Their business was family

TACOMA – Bouquets of garden-grown flowers grace the homemade yellow bench where everyone sat. Cards of condolence are pinned to the wall nearby. One more mom-and-pop grocery is about to close.

Pop, Pat Yoder, died in 1999. Mom, Dee Dee Yoder, passed away June 1. She was 77. Neither of them cared much about business.

It was always more about the people.

Dee Dee Yoder lived to the last in a small home behind a doorway inside the store, Dee Dee’s Grocery, at S. 72nd Street and Waller Road. That’s where she raised a daughter and a son.

“She was waiting on customers until the day before she died,” son Scott Yoder said.

“I can’t remember a time when there wasn’t a nonfamily member in the house,” Scott said. “We tried to close on Christmas Day, and we couldn’t.”

If Dee Dee was in the living room, customers would ring up their own sale.

“I don’t care what time you came in, they were always friendly,” said Alice Crandall, a customer for the 43 years the Yoders had the store.

“They would give my son licorice, a cookie,” Crandall said.

“If you were having problems with your marriage, your family, Dee Dee would talk to you,” said the Yoders’ daughter, Leasa Jacobsen.

“They called her the Grandma of Waller Road,” said daughter-in-law Michelle Yoder. “Everybody here was her family.”

“It didn’t matter to them how much money they made,” Jacobsen said. “If she didn’t make 50 cents, it could still be a good day.”

“They never got robbed,” Scott Yoder said.

Well, there was the time a man tried to carry the pop machine away.

Pat Yoder’s pistol misfired.

“My mom hit the floor and the guy took off for Puyallup,” Scott Yoder said.

Or the time another man came in wearing a mask.

“I’m not going to wait on you,” Dee Dee said. She started to laugh. The man left.

Other people just came to talk. “They always knew the door was open,” Michelle Yoder said.

Sometimes they asked for bus fare. They borrowed money.

Cleaning out the store, Scott Yoder found an old cigar box filled with IOUs. Old grocery tabs marked with names and promises to pay. He has no way of knowing whether they were ever honored.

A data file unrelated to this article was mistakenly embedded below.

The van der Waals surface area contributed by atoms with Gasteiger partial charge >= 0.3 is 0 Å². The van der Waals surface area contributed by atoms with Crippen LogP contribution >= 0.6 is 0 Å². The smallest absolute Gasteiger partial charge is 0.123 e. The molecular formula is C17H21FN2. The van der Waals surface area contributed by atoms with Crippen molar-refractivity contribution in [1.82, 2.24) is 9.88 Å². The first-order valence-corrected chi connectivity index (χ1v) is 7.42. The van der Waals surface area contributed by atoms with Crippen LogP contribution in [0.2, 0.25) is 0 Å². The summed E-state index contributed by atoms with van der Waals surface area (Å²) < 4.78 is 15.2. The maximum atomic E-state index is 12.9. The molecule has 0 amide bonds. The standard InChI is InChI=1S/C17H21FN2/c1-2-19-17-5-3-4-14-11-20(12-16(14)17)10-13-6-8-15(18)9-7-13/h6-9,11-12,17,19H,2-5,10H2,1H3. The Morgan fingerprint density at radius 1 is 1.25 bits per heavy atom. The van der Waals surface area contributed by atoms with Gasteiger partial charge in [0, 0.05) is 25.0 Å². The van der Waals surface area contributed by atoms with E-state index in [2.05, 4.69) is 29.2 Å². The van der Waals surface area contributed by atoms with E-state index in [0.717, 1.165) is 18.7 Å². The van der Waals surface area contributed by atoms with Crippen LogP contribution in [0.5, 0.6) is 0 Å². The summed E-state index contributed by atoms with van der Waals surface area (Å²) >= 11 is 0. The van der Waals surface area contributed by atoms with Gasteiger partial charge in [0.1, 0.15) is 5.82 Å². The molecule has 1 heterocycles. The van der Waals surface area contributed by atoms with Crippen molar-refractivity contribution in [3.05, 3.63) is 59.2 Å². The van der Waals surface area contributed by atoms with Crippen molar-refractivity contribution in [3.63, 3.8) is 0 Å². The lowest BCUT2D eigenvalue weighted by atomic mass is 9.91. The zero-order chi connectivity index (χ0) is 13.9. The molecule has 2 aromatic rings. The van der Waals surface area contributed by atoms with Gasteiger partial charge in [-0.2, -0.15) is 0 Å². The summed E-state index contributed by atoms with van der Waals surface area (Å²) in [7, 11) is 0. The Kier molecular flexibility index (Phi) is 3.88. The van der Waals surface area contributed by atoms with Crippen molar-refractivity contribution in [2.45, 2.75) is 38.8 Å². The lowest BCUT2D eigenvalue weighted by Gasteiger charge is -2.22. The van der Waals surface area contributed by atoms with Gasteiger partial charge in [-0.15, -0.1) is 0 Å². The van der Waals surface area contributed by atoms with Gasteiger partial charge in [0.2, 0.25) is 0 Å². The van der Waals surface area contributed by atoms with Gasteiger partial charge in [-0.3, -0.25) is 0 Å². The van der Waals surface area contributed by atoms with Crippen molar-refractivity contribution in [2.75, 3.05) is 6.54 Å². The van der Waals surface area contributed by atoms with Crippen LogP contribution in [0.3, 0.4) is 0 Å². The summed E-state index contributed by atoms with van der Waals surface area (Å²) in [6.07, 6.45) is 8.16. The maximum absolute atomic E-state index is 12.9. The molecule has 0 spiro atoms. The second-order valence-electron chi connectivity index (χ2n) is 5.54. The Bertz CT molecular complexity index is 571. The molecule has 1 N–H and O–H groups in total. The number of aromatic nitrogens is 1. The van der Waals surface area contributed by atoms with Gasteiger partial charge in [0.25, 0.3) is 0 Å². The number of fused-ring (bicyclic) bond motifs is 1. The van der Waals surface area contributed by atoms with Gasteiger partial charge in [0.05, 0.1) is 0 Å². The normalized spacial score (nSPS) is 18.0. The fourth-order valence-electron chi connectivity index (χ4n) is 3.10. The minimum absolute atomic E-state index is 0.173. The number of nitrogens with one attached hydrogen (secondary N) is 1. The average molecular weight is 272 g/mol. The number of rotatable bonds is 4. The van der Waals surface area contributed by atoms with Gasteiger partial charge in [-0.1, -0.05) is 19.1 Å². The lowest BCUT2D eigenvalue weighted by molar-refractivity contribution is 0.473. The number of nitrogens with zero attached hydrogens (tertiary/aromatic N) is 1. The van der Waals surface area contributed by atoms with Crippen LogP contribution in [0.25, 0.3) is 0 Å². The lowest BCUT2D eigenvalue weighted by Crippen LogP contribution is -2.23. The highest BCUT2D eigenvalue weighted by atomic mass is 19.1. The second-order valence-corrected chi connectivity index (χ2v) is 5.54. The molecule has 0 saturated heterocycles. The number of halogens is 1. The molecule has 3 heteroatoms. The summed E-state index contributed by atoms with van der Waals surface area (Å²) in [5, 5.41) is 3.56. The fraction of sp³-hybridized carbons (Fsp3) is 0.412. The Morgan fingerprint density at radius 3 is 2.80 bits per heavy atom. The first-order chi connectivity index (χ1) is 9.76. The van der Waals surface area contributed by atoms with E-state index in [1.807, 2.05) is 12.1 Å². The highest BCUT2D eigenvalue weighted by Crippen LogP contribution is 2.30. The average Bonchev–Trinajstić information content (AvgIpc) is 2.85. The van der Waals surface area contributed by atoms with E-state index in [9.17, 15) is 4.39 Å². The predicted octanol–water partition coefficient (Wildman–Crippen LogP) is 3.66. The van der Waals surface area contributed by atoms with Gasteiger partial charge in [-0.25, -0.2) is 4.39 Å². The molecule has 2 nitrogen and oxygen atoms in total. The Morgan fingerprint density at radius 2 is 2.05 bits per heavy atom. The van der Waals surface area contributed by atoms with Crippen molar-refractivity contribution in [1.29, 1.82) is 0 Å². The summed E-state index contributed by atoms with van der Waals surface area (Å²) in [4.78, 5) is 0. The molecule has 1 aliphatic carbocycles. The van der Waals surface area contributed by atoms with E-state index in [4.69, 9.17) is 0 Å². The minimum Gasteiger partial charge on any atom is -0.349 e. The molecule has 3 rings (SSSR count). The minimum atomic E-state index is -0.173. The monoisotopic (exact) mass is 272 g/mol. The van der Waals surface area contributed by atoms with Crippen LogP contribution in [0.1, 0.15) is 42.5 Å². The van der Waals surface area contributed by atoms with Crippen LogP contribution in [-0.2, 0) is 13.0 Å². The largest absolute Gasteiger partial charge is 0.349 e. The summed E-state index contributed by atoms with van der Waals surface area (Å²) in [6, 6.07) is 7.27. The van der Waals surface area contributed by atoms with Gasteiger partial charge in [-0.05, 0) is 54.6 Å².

“They never balanced the till,” he said. “Whatever was there, was there.”

Trying to help, he once constructed a balance sheet showing profit and cost.

“I said, ‘You have to mark things up more,’ ” he said.

Dee Dee just nodded.

“It went into the garbage,” Scott Yoder said.

“She didn’t care about money,” Jacobsen said. “Laughter was money.”

Dee Dee always had a pot of coffee going in her kitchen, where people would gather. The store was known, in years past, as a makeshift precinct of the sheriff’s department. Shift workers from a chicken farm up the road would often stop by. These visitors wouldn’t offer money, but they’d bring in some fish after they’d gone fishing. They’d offer some venison after a hunting trip. Those with gardens would bring vegetables.

They’d sit in the kitchen and chat. When Dee Dee made dinner, she made it for everybody.

“If there wasn’t anybody to go to, people would just come here,” Scott Yoder said.

“Mom would cook ‘em something,” Jacobsen said.

Once, Pat played a game with a friend. The two men sat at the register and made a bet about how much they could get away with charging a stranger for a pack of cigarettes. He also enjoyed flipping a customer double-or-nothing for the cost of groceries.

“There was never an ounce of ‘How can we make this business grow?’ ” Scott Yoder said.

In the beginning, there was a gas station alongside the grocery.

“It was old even then,” Yoder said.

And now it’s closed, has been for years. Now the grocery, too, is about to close. The family will donate the stock left on the shelves to a local food bank.

The paint on the white picket fence is chipped. The Coca-Cola sign out front has faded.

People come by to pay their respects, some to a memory or an idea, but mostly to Dee Dee.

“We had a kid on a bicycle,” Jacobsen said. “He was there just sobbing. He used to sit here and visit with her. He couldn’t have been more than 13. He was just heartbroken.”

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